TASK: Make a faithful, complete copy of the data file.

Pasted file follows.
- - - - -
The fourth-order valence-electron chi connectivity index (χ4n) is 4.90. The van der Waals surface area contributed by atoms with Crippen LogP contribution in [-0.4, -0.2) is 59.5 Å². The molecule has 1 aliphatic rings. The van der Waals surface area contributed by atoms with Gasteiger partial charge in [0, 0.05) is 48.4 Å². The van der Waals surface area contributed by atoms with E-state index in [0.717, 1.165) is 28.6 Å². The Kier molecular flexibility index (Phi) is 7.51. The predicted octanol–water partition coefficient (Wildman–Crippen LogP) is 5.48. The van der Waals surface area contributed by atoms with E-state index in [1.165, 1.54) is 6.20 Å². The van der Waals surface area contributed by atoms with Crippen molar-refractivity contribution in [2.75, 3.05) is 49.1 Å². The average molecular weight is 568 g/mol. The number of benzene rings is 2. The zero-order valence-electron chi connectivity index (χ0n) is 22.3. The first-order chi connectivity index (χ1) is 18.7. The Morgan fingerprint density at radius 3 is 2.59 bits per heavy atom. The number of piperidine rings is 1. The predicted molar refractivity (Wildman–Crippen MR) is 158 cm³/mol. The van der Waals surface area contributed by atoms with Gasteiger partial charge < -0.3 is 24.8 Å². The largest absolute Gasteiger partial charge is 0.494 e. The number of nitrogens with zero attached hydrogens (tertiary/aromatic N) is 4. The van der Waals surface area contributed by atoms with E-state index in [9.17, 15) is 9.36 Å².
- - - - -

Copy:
The fourth-order valence-electron chi connectivity index (χ4n) is 4.90. The van der Waals surface area contributed by atoms with Crippen LogP contribution in [-0.4, -0.2) is 59.5 Å². The molecule has 1 aliphatic rings. The van der Waals surface area contributed by atoms with Gasteiger partial charge in [0, 0.05) is 48.4 Å². The van der Waals surface area contributed by atoms with E-state index in [0.717, 1.165) is 28.6 Å². The Kier molecular flexibility index (Phi) is 7.51. The predicted octanol–water partition coefficient (Wildman–Crippen LogP) is 5.48. The van der Waals surface area contributed by atoms with E-state index in [1.165, 1.54) is 6.20 Å². The van der Waals surface area contributed by atoms with Crippen molar-refractivity contribution in [2.75, 3.05) is 49.1 Å². The average molecular weight is 568 g/mol. The number of benzene rings is 2. The zero-order valence-electron chi connectivity index (χ0n) is 22.3. The first-order chi connectivity index (χ1) is 18.7. The Morgan fingerprint density at radius 3 is 2.59 bits per heavy atom. The number of piperidine rings is 1. The predicted molar refractivity (Wildman–Crippen MR) is 158 cm³/mol. The van der Waals surface area contributed by atoms with Gasteiger partial charge < -0.3 is 24.8 Å². The largest absolute Gasteiger partial charge is 0.494 e. The number of nitrogens with zero attached hydrogens (tertiary/aromatic N) is 4. The van der Waals surface area contributed by atoms with E-state index in [9.17, 15) is 9.36 Å².